Commodities: Miners exploit rich seams in spite of tax and local protests

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José Marún’s workplace is remote by almost any standards. The manager of Xstrata’s South American copper operations spends his time shuttling between an office in Lima and the high Andes mountains, where, spurred on by record prices, the London-listed company is rushing to build new mines.

Two of those mines, Tintaya and Antapaccay, are reached by a bumpy plane ride to the ramshackle town of Yauri. Other than mining, the area’s main industry is cheesemaking.

A third Xstrata project, Las Bambas, “is the most remote ore body in the country”, says Mr Marún. “When we came [here], there was no electricity. Until 2005 there was no telephone communication.” Workers commute by helicopter.

In recent months, Mr Marún and other mining executives have had another frontier to navigate: the corridors of power at the presidential palace in Lima.

Since the election in June of Ollanta Humala, who had campaigned on a promise of a 40 per cent windfall tax on the mining sector, the most important project for the industry has been damage limitation. The possibility of sharply higher taxes in Peru threatened to derail $42bn of planned mining investments in the country, which is among the world’s largest suppliers of metals (see box).

Peru is central to the growth plans of companies such as Xstrata. Together, Antapaccay and Las Bambas will add approximately 500,000 tonnes to its annual copper production by the end of 2014, at a projected cost of $5.7bn, giving the company the largest growth pipeline in this metal in the industry.

In the fortnight after Mr Humala became president, Xstrata saw its share price fall 8 per cent. The shares of companies with higher Peruvian exposure fell even further and the Lima stock exchange was forced to close after some local miners fell 15 per cent in a day.

But the country is of broader significance to the global economy than merely as a destination for foreign investment: with its large, untapped reserves, Peru could determine the balance of the market for metals such as copper, which are crucial to the growth of emerging economies. According to Macquarie, the Australian bank, Peru will be the source of a third of the planned new copper supply over the next five years.

Since the election, however, the miners’ lobbying efforts appear to have paid off. At the end of August, Salomón Lerner, the prime minister, announced that a decision had been reached on a new tax structure that would raise an additional 3bn soles ($1.1bn) from the mining sector each year. Miners expressed relief that the plan, whose details were still being finalised as it passed through Congress, would calculate a royalty based on their profits rather than revenues, and so shield them in periods of low profitability.

The uncertainty over taxes has nonetheless delayed much-needed projects in the country’s mining sector. By July, Southern Copper had invested just $160m of the $800m capital expenditure it had planned for the year in Peru, according to Oscar Gonzalez Rocha, the chief executive. Peru’s copper production was 3.1 per cent lower in the first half of 2011 than a year earlier.

Mr Marún of Xstrata says: “The moment you have uncertainties, you start to have rocks on the road and projects get delayed.”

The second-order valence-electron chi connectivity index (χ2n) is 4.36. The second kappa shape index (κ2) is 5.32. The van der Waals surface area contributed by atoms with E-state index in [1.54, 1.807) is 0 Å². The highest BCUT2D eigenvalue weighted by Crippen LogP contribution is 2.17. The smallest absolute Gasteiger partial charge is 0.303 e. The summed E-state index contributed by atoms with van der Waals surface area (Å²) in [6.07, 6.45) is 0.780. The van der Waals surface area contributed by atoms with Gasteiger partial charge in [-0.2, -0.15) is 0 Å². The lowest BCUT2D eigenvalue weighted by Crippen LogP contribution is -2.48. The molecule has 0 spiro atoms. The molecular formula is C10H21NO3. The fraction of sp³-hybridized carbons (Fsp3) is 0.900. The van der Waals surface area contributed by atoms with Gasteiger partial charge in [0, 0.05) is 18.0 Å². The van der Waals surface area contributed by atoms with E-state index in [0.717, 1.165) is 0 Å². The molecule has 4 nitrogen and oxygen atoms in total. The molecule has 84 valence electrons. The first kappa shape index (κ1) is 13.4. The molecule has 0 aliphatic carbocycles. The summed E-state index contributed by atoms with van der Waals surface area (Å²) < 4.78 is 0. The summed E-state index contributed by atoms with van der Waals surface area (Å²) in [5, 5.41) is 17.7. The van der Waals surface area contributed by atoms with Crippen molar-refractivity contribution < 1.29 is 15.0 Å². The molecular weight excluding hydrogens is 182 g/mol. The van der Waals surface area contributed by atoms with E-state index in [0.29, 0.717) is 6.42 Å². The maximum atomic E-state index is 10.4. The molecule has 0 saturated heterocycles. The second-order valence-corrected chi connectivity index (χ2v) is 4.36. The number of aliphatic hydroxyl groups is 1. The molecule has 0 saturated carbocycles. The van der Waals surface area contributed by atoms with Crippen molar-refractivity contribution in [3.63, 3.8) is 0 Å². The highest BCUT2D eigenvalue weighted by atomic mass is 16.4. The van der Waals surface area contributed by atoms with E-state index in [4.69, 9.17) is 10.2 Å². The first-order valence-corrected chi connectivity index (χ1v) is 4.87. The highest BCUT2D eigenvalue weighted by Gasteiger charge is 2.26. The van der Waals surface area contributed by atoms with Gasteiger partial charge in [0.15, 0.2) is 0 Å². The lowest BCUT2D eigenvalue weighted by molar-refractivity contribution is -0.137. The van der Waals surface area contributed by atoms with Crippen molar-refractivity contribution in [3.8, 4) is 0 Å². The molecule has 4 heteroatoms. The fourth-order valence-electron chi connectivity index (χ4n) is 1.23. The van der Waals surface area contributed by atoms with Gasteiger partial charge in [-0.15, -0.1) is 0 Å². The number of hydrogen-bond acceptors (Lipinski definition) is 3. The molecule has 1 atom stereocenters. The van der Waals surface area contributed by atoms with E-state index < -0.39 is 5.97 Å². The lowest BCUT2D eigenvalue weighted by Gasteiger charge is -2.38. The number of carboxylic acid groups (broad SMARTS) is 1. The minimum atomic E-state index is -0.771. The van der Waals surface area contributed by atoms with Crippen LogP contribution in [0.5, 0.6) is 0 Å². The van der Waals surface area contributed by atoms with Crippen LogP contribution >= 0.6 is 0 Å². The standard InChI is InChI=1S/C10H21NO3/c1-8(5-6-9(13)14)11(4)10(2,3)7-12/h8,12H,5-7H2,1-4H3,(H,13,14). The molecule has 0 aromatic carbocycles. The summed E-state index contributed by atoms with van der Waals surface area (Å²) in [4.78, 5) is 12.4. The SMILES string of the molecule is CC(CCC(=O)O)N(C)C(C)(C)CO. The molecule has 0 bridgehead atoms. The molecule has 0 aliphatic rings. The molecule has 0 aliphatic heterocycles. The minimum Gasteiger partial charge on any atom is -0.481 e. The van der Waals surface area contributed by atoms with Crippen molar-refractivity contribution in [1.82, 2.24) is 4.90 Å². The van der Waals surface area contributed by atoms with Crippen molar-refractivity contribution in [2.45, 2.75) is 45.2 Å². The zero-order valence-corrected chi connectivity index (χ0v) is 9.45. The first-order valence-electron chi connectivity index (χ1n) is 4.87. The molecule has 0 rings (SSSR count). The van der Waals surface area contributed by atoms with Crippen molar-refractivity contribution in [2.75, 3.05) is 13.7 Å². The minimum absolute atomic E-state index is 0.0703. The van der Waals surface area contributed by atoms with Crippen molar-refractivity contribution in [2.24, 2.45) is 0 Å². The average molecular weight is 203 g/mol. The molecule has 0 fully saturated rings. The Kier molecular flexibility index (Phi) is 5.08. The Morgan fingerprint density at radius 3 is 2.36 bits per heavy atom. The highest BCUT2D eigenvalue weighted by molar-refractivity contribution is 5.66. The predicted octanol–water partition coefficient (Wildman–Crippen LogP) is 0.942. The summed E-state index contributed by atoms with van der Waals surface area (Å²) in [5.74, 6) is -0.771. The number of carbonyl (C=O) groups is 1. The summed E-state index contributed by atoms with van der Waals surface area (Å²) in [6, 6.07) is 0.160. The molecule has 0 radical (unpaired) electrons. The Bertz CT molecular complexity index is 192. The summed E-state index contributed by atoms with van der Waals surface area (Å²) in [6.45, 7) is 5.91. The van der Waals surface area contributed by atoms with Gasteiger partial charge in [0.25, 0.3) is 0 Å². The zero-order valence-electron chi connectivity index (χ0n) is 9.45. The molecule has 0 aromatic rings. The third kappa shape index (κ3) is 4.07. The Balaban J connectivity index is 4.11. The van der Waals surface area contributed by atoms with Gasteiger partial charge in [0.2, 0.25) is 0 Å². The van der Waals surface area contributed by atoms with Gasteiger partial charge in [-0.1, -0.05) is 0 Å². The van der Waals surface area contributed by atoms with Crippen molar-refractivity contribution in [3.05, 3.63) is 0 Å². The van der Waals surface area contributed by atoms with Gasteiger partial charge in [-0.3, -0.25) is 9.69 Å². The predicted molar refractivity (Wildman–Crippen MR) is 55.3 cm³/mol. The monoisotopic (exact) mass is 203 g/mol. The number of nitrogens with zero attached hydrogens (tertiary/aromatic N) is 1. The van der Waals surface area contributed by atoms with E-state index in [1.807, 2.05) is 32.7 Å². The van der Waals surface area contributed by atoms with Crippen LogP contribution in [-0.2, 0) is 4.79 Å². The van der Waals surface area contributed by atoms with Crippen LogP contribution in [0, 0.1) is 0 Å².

But tax is not the only challenge for the industry in Peru. Protests from communities, whose villages often need to be relocated due to mining sites, have grown more vocal. In April, the outgoing government of Alan García cancelled Southern Copper’s Tia Maria project and in June it revoked the licence of Bear Creek’s Santa Ana project.

At the site of Xstrata’s Antapaccay mine, trucks and cranes move among homes dotted along the valley floor. The company is building new homes for 370 families whose church, school and community hall will be dismantled to make way for the mine.

Tintaya’s previous owner, BHP Billiton, sold it to Xstrata in 2006 after it was invaded by an armed mob. Now Luis Rivera, general manager of the two mines, says he spends 70 per cent of his time dealing with the communities, rather than day-to-day mining operations.

“I have had to learn how many litres of milk it takes to produce a kilo of cheese, and how long it takes to mature a gourmet cheese,” he chuckles.

Others are less cheerful about their engagement with communities. Mr Gonzalez Rocha of Southern Copper says the company is exploring in Argentina, Ecuador and Chile: “We are trying to do more diversification with other countries, in order not to have everything in one country that has problems like Peru.”

Most, however, are cautiously optimistic on the prospects for the mining industry under Mr Humala – investors included. Since the election, the mining-heavy Lima general index has rallied 7 per cent, bucking a crash in mining shares in almost every other world market.

In the same week as Mr Lerner announced the new mining tax, the government passed a long-awaited law on community engagement. Crucially for the miners, however, it did not give communities a veto over new projects.

Voicing a sentiment common in mining circles all over Peru, Eduardo Hochschild, executive chairman of the London-listed precious metals miner that shares his name, says: “We’re not cheering that it has passed – but it’s not nearly as bad as it could have been.”

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